U.K. to Accept Free Movement Years After Brexit: Guardian

  • May’s cabinet reaches consensus around transition, paper says
  • Premier tells business she wants to avoid Brexit ‘cliff-edge’

EU's Barnier Seeks Clarity in Next Round of Brexit Talks

The U.K. cabinet will accept the free movement of European Union citizens for up to four years after Brexit as part of a transitional deal, the Guardian reported in its Friday edition, citing an unidentified senior member of the cabinet.

Those seeking to soften Brexit within Prime Minister Theresa May’s top team are confident they’ve secured consensus in the cabinet around a transition deal, the newspaper reported. That deal -- which could retain free movement rules -- may last as long as four years, but was more likely to last for three, the paper cited the cabinet member as saying.

The report chimes with a story in the Times on Friday that May is prepared to allow free movement for EU citizens for up to two years after Brexit under plans devised by Chancellor of the Exchequer Philip Hammond. If that’s the case, it marks a shift in tone from the premier, who has made regaining control over Britain’s immigration policy a red line of her approach to Brexit.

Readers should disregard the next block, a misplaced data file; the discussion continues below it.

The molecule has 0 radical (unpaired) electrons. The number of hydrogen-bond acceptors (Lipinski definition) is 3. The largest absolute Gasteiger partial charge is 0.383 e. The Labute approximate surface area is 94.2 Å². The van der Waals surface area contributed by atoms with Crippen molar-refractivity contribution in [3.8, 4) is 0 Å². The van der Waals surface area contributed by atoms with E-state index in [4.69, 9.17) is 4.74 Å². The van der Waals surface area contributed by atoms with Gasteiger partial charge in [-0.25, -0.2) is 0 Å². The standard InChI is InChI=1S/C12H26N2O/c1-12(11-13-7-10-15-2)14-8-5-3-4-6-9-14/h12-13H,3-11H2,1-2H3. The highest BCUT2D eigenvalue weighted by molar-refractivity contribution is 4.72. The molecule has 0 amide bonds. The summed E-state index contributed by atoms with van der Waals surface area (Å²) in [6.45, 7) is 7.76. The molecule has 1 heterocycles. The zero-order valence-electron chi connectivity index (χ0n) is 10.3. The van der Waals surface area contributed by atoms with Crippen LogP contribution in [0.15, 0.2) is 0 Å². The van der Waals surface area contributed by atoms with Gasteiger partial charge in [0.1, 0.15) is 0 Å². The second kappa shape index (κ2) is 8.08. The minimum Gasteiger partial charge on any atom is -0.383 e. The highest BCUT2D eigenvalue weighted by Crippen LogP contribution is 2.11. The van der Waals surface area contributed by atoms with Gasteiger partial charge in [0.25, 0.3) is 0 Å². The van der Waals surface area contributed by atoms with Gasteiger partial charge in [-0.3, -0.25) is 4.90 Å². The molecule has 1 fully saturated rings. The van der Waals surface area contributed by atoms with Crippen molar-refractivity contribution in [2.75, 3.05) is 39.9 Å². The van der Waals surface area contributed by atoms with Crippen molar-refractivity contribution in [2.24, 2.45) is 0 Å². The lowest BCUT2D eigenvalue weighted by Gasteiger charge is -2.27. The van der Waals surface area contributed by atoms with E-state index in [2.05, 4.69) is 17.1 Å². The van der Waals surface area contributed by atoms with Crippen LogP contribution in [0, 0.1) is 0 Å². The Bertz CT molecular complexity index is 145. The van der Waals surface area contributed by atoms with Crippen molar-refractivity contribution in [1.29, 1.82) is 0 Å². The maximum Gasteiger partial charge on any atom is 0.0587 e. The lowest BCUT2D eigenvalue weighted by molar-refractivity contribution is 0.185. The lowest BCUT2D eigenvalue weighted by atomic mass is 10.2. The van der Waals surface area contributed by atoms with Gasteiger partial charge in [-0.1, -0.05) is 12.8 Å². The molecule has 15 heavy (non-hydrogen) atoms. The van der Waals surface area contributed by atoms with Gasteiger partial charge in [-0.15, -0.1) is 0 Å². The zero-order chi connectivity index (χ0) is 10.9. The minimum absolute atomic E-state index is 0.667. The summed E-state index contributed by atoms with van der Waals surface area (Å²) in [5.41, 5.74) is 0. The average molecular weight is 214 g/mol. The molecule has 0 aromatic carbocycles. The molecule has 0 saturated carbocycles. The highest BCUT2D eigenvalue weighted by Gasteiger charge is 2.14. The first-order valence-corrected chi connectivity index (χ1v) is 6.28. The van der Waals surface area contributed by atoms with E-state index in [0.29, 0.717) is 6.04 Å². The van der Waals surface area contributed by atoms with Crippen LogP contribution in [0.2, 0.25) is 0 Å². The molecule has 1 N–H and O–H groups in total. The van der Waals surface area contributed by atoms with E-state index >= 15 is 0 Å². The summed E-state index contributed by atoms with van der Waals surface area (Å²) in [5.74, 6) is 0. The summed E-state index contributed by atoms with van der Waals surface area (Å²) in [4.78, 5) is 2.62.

“If it is true that the cabinet now accept the need for a transitional period to avoid a cliff-edge Brexit, it is a welcome U-turn from ministers and a big victory for the chancellor,” Labour lawmaker Wes Streeting said in a statement from Open Britain, a group campaigning to soften Brexit. “If they are serious about doing what is best for our economy, then they should start exploring British membership of the single market and the customs union beyond a transition period.”

‘Overarching Goal’

Hammond has led the push within the cabinet to secure a Brexit that prioritizes protecting jobs and the economy over immigration curbs. He’s said he’s seeking a transition period of at least two years -- in marked contrast to cabinet colleague Liam Fox, the international trade secretary, who has said a few months would be enough.

Ministers now hope to agree to a transitional deal as soon as possible in order to give clarity to business, the Guardian said.

The premier hosted representatives of British business in a meeting at her offices in Downing Street on Thursday that was also attended by Hammond and Business Secretary Greg Clark. She sought to allay their concerns about Brexit, reiterating “that the government’s overarching goal is for a smooth, orderly exit culminating in a comprehensive free trade deal with the EU, with a period of implementation in order to avoid any cliff-edges,” her office said in a statement.

The Times and Guardian reports are unlikely to go down well with Brexit supporters. Ending free movement was one of the main planks of the campaign to secure a "leave" vote in last year’s referendum, a fact May has repeatedly acknowledged and used to underscore her argument that upon Brexit, Britain should regain control of immigration.

— With assistance by Svenja O'Donnell

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